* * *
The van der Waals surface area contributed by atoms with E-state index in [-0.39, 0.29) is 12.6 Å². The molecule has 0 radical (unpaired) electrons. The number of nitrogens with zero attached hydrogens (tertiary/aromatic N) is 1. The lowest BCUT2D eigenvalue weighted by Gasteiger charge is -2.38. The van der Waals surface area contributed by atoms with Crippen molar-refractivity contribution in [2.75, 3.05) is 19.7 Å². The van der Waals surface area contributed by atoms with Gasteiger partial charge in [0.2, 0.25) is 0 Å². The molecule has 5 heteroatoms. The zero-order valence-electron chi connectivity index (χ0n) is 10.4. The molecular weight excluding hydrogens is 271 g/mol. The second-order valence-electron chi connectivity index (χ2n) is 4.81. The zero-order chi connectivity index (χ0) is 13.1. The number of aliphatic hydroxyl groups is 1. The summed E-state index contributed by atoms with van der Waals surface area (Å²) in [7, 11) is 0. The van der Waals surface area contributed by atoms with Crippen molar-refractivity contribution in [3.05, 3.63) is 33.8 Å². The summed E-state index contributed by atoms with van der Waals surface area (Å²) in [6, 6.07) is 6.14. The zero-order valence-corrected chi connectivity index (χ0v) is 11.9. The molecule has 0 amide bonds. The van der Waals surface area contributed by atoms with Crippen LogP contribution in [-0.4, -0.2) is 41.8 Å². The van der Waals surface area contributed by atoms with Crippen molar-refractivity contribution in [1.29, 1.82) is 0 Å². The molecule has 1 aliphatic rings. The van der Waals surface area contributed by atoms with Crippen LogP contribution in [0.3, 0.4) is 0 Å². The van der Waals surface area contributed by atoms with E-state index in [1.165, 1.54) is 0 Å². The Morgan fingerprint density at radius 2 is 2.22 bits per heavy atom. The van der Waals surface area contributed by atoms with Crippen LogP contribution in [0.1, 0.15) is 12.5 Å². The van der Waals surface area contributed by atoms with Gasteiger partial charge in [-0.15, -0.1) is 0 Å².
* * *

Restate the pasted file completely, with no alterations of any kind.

The van der Waals surface area contributed by atoms with E-state index in [-0.39, 0.29) is 12.6 Å². The molecule has 0 radical (unpaired) electrons. The number of nitrogens with zero attached hydrogens (tertiary/aromatic N) is 1. The lowest BCUT2D eigenvalue weighted by Gasteiger charge is -2.38. The van der Waals surface area contributed by atoms with Crippen molar-refractivity contribution in [2.75, 3.05) is 19.7 Å². The van der Waals surface area contributed by atoms with Gasteiger partial charge in [0.2, 0.25) is 0 Å². The molecule has 5 heteroatoms. The zero-order valence-electron chi connectivity index (χ0n) is 10.4. The molecular weight excluding hydrogens is 271 g/mol. The second-order valence-electron chi connectivity index (χ2n) is 4.81. The zero-order chi connectivity index (χ0) is 13.1. The number of aliphatic hydroxyl groups is 1. The summed E-state index contributed by atoms with van der Waals surface area (Å²) in [7, 11) is 0. The van der Waals surface area contributed by atoms with Crippen molar-refractivity contribution in [3.05, 3.63) is 33.8 Å². The summed E-state index contributed by atoms with van der Waals surface area (Å²) in [6, 6.07) is 6.14. The zero-order valence-corrected chi connectivity index (χ0v) is 11.9. The molecule has 0 amide bonds. The van der Waals surface area contributed by atoms with Crippen LogP contribution in [-0.4, -0.2) is 41.8 Å². The van der Waals surface area contributed by atoms with Crippen molar-refractivity contribution in [1.29, 1.82) is 0 Å². The molecule has 1 aliphatic rings. The van der Waals surface area contributed by atoms with Crippen LogP contribution in [0.3, 0.4) is 0 Å². The van der Waals surface area contributed by atoms with E-state index in [1.165, 1.54) is 0 Å². The Morgan fingerprint density at radius 2 is 2.22 bits per heavy atom. The van der Waals surface area contributed by atoms with Crippen LogP contribution in [0.1, 0.15) is 12.5 Å². The van der Waals surface area contributed by atoms with Gasteiger partial charge in [-0.15, -0.1) is 0 Å².